Year in the Wild Blog

Sonto Tembe, legend of Ndumo Reserve

I’ve spent the past few days in northern KwaZulu-Natal on the subtropical region of South Africa’s east coast. It’s one of my favourite regions because of it’s huge diversity. Ndumo Game Reserve and Tembe Elephant Park are situated a bit inland from the coast, and both these are fascinating protected areas. Ndumo is a must-visit because of it’s unrivalled bird life in South Africa (and beautiful pans and fever tree forests), and Tembe is, well, one of the most important protected areas in Africa because it is home to some of the largest remaining “tuskers” on the continent. But more on Tembe in a later blog.

For now, here’s a video I did with Sonto Tembe, a ranger who has worked for more than 30 years at Ndumo. He is probably one of the most impressive naturalists and conservationists I have met on my travels. Most people would consider it an achievement to identify the region’s 400 birds, but Sonto can also identify each species by its call AND he can imitate pretty much each call of each species. Incredible.

This is the second video I have done with Sonto, so if you’ve seen the first one, you’ll recognise some of the calls, but he also does some new calls, and his rendition of the trumpeter hornbill is simply brilliant. Enjoy! If you can’t see the video below, click on this link to watch it –

For more, go to and Check out my Flickr photos at and my Instagram photos at Twitter on

Thanks to my partners Cape Union MartFord EverestGoodyear, and K-Way.

As well as WildCardEeziAwnFrontrunnerGlobecommHetznerNational LunaOutdoor PhotoSafari Centre Cape Town, Tracks 4 Africa, and Vodacom.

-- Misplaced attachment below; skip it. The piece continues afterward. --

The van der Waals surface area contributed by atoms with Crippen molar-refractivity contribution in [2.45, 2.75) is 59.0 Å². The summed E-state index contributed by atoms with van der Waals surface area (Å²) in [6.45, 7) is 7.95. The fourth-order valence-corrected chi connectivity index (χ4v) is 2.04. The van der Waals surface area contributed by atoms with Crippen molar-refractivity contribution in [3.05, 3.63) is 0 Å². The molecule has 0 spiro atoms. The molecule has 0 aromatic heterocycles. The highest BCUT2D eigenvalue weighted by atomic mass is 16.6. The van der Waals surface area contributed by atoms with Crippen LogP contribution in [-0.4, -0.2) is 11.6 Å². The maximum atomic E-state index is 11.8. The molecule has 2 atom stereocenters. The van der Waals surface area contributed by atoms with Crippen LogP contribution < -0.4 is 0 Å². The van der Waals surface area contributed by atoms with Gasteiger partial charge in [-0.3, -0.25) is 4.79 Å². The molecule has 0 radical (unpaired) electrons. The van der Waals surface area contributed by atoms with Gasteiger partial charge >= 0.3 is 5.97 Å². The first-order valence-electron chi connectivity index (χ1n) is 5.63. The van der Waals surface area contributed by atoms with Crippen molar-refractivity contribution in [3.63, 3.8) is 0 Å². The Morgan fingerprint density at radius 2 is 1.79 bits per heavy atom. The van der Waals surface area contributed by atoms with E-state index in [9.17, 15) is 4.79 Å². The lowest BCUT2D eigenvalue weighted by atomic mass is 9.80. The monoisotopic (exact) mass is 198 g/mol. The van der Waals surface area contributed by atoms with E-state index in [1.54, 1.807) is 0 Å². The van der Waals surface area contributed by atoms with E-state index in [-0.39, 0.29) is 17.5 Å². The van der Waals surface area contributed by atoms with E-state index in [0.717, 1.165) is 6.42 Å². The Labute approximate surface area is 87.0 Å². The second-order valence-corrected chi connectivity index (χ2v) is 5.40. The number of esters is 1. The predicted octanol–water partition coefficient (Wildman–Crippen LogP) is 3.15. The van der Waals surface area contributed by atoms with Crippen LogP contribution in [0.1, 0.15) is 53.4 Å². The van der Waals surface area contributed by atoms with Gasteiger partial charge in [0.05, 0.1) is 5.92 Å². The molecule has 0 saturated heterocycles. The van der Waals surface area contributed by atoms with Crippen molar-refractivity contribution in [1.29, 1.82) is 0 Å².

Conservation partners BirdLife South AfricaBotswana Department of Wildlife and National ParksCapeNatureEastern Cape Parks and TourismEzemvelo KZN WildlifeGorongosa National ParkiSimangaliso Wetland Park, Namibia Wildlife Resorts, Parque Nacional do Limpopo, South African National Parks and Zimbabwe Parks and Wildlife Management Authority.


  • I had the pleasure of Sonto’s knowledge on several walks exactly 25 years ago, he is amazing. I will again be staying in Ndumo in July 2014 and look forward to showing him an old photo of what we looked like as young men :-)
    Thank you Scott, for the video, the tribute to Sonto and especially for rekindling some very fond memories.

    • Rean, he is a special man…and deserves all the official accolades, but my guess is he doesn’t care for them. He just loves his home of Ndumo and it’s feathered folks.

      • Scott, you are spot on in your take of Sonto. I’ve just returned to Australia after 10 amazing weeks visiting Ndumo, doing an iMfolozi Primitive Trail, the Kruger, Injisuthi, Lesotho etc and Sonto was as humble as ever. He loved the enlargement of “our” 25 year old photo and we went back to Shokwe Pan for a walk where he delighted in calling Trumpeter Hornbills to cross the pan and we reminisced about the good old days, our children and wives. He admitted to be completely content, I sense he is a very happy man.
        You will also be pleased to know that a fellow trailist mentioned your iMfolozi Primitive Trail articles very favourably, this was my 5th iMfolozi Trail and I left with a very heart. Thank you for your pictures and words.

  • Hi Scott.
    My wife and I will be in Ndumo in early October. How do we reserve a bird walk there, preferably with Mr Tembe?

    • Hi Pedro

      You can contact Sonto on 072-697-2260. But usually you can just book at the office when you arrive. Sonto walks every morning and afternoon anyway. The office number is 035-591-0058. The reception manager is Chris Ngubane, and you can call him on 072-672-8508.


  • Impressive speed of response, Scott. Much appreciated.
    Any further advice, 2 nights in uMkuze and 2 nights near St Lucia – trying to secure bird guides especially for the latter give that there are game walks at Mkuze.
    Can’t wait to hear and feel Africa again

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